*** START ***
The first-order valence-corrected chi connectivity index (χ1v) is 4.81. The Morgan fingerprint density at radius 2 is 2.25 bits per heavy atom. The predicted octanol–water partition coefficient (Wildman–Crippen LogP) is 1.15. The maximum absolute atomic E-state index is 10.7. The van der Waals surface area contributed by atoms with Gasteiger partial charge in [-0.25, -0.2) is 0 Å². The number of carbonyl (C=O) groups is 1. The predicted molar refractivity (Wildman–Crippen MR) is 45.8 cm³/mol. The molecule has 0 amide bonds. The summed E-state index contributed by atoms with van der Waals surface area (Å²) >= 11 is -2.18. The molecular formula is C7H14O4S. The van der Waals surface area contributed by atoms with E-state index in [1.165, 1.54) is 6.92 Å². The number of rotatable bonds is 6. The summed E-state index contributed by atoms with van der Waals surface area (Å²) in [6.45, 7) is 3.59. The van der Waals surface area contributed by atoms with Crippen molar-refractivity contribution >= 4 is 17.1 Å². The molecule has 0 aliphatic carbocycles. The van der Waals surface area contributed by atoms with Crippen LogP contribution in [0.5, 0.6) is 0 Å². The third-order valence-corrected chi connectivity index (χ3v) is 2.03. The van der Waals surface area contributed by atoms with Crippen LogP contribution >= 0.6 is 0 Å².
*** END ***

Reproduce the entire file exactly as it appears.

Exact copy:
The first-order valence-corrected chi connectivity index (χ1v) is 4.81. The Morgan fingerprint density at radius 2 is 2.25 bits per heavy atom. The predicted octanol–water partition coefficient (Wildman–Crippen LogP) is 1.15. The maximum absolute atomic E-state index is 10.7. The van der Waals surface area contributed by atoms with Gasteiger partial charge in [-0.25, -0.2) is 0 Å². The number of carbonyl (C=O) groups is 1. The predicted molar refractivity (Wildman–Crippen MR) is 45.8 cm³/mol. The molecule has 0 amide bonds. The summed E-state index contributed by atoms with van der Waals surface area (Å²) >= 11 is -2.18. The molecular formula is C7H14O4S. The van der Waals surface area contributed by atoms with E-state index in [1.165, 1.54) is 6.92 Å². The number of rotatable bonds is 6. The summed E-state index contributed by atoms with van der Waals surface area (Å²) in [6.45, 7) is 3.59. The van der Waals surface area contributed by atoms with Crippen molar-refractivity contribution >= 4 is 17.1 Å². The molecule has 0 aliphatic carbocycles. The van der Waals surface area contributed by atoms with Crippen LogP contribution in [0.5, 0.6) is 0 Å². The third-order valence-corrected chi connectivity index (χ3v) is 2.03. The van der Waals surface area contributed by atoms with Crippen LogP contribution >= 0.6 is 0 Å².